If there be no ordinary on a shield, the charge which occupies the chief position is mentioned first. For example : "Or, a lion rampant sable between three boars' heads erased gules, two in chief and one in base." Many people, however, would omit any reference to the position of the boars' heads, taking it for granted that, as there were only three, they would be 2 and i, which is the normal position of three charges in any coat of arms. If, however, the coat of arms had the three boars' heads all above the lion, it would then be necessary to blazon it : " Or, a lion rampant sable, in chief three boars' heads erased gules."
When a field is seme of anything, this is taken to be a part of the field, and not a representation of a number of charges. Consequently the arms of Long are blazoned : " Sable, seme of cross crosslets, a lion rampant argent." As a matter of fact the seme of cross crosslets is always termed crussilly.
When charges are placed around the shield in the position they would occupy if placed upon a bordure, these charges are said to be " in orle," as in the arms : " Quarterly, azure and gules, a lion rampant erminois, within four cross crosslets argent, and as many bezants alternately in orle"; though it is equally permissible to term charges in such a position " an orle of \e.g. cross crosslets argent and bezants alternately]," or so many charges " in orle."
If an ordinary be engrailed, or invected, this fact is at once stated, the term occurring before the colour of the ordinary. Thus : " Argent, on a chevron nebuly between three crescents gules, as many roses of the field." When a charge upon an ordinary is the same colour as the field, the name of the colour is not repeated, but those charges are said to be " of the field."
It is the constant endeavour, under the recognised system, to avoid the use of the name of the same colour a second time in the blazon. Thus : " Quarterly, gules and or, a cross counterchanged between in the first quarter a sword erect proper, pommel and hilt of the second ; in the second quarter a rose of the first, barbed and seeded of the third; in the third quarter a fleur-de-lis azure; and in the fourth quarter a mullet gold" — the use of the term "gold" being alone permissible in such a case.
Any animal , which needs to be described also needs its position to be specified. It may be rampant, segreant, passant, statant, or trippant, as the case may be. It may also sometimes be necessarj' to specify its position upon the shield.
With the exception of the chief, the quarter, the canton, the flaunch, and the bordure, an ordinary or sub-ordinary is always of greater importance, and therefore should be mentioned before any other charge ; but in the cases alluded to the remainder of the shield is first blazoned, before attention is paid to these figures. Thus we should get : " Argent, a chevron between three mullets gules, on a chief of the last three crescents of the second " ; or " Sable, a lion rampant between three fleurs-de-lis or, on a canton argent a mascle of the field " ; or, "Gules, two chevronels between three mullets pierced or, within a bordure engrailed argent charged with eight roses of the field."
If two ordinaries or sub-ordinaries appear in the same field, certain discretion needs to be exercised, but the arms of Fitzwalter, for example, are as follows : " Or a fess between two chevrons gules."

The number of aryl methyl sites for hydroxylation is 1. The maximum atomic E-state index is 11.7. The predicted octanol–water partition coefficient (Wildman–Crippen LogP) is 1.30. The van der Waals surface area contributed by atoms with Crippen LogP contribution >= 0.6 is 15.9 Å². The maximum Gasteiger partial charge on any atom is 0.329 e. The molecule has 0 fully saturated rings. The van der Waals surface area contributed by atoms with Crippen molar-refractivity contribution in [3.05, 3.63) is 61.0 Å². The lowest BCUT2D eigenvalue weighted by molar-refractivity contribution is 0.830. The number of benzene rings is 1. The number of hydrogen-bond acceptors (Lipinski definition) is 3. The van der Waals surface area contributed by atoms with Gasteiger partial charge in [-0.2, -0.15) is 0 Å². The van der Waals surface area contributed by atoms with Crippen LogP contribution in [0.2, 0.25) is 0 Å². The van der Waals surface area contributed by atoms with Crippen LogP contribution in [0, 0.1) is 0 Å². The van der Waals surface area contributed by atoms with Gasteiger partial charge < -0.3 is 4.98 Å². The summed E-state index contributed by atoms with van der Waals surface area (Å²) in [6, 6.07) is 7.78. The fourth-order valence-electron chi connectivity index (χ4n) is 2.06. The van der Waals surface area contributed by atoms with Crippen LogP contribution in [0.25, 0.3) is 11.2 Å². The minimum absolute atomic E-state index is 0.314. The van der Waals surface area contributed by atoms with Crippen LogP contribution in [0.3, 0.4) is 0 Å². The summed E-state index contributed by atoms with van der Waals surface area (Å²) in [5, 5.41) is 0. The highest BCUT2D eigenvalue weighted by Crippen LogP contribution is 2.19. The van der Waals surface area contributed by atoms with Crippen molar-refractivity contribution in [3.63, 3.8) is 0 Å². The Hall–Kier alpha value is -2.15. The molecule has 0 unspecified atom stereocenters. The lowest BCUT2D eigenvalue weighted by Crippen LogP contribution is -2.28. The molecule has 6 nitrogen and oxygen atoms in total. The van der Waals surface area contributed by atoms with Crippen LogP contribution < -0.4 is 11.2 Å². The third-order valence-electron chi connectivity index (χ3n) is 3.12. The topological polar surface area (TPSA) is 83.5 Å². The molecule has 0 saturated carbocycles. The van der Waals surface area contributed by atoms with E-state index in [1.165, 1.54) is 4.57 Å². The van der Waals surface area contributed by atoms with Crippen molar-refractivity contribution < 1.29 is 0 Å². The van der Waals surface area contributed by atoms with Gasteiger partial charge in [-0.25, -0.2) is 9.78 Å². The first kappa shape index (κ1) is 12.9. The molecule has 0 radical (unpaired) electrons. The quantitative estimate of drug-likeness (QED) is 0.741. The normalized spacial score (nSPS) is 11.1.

When charges are placed in a series following the direction of any ordinary they are said to be " in bend," "in chevron," or " in pale," as the case may be, and not only must their position on the shield as regards each other be specified, but their individual direction must also be noted.
A coat of arms in which three spears were placed side by side, but each erect, would be blazoned : " Gules, three tilting-spears palewise in fess " ; but if the spears were placed horizontally, one above the other, they would be blazoned : " Three tilting-spears fesswise in pale," because in the latter case each spear is placed fesswise, but the three occupy in relation to each other the position of a pale. Three tilting-spears fesswise which were not in pale would be depicted 2 and 1.
When one charge surmounts another, the undermost one is mentioned first.
In the cases of a cross and of a saltire, the charges when all are alike would simply be described as between four objects, though the term "cantonned by " four objects is sometimes met with. If the objects are not the same, they will be specified as being in the ist, 2nd, or 3rd quarters, if the ordinary be a cross. If it be a saltire, it will be found that in Scotland the charges are mentioned as being in chief and base, and in the " flanks." In England they would be described as being in pale and in fess if the alternative charges are the same ; if not, they would be described as in chief, on the dexter side, on the sinister side, and in base.
When a specified number of charges is immediately followed by the same number of charges elsewhere disposed, the number is not repeated, the words "as many " being substituted instead. Thus : " Argent, on a chevron between three roses gules, as many crescents of the field." When any charge, ordinary, or mark of cadency surmounts a single object, that object is termed " debruised " by that ordinary. If it surmounts everything, as, for instance, " a bendlet sinister," this would be termed "over all." When a coat of arms is "party" coloured in its field and the charges are alternately of the same colours transposed, the term counter- changed is used. For example, " Party per pale argent and sable, three chevronels between as many mullets pierced all counterchanged." In that case the coat is divided down the middle, the dexter field being argent, and the sinister sable; the charges on the sable being argent, whilst the charges on the argent are sable.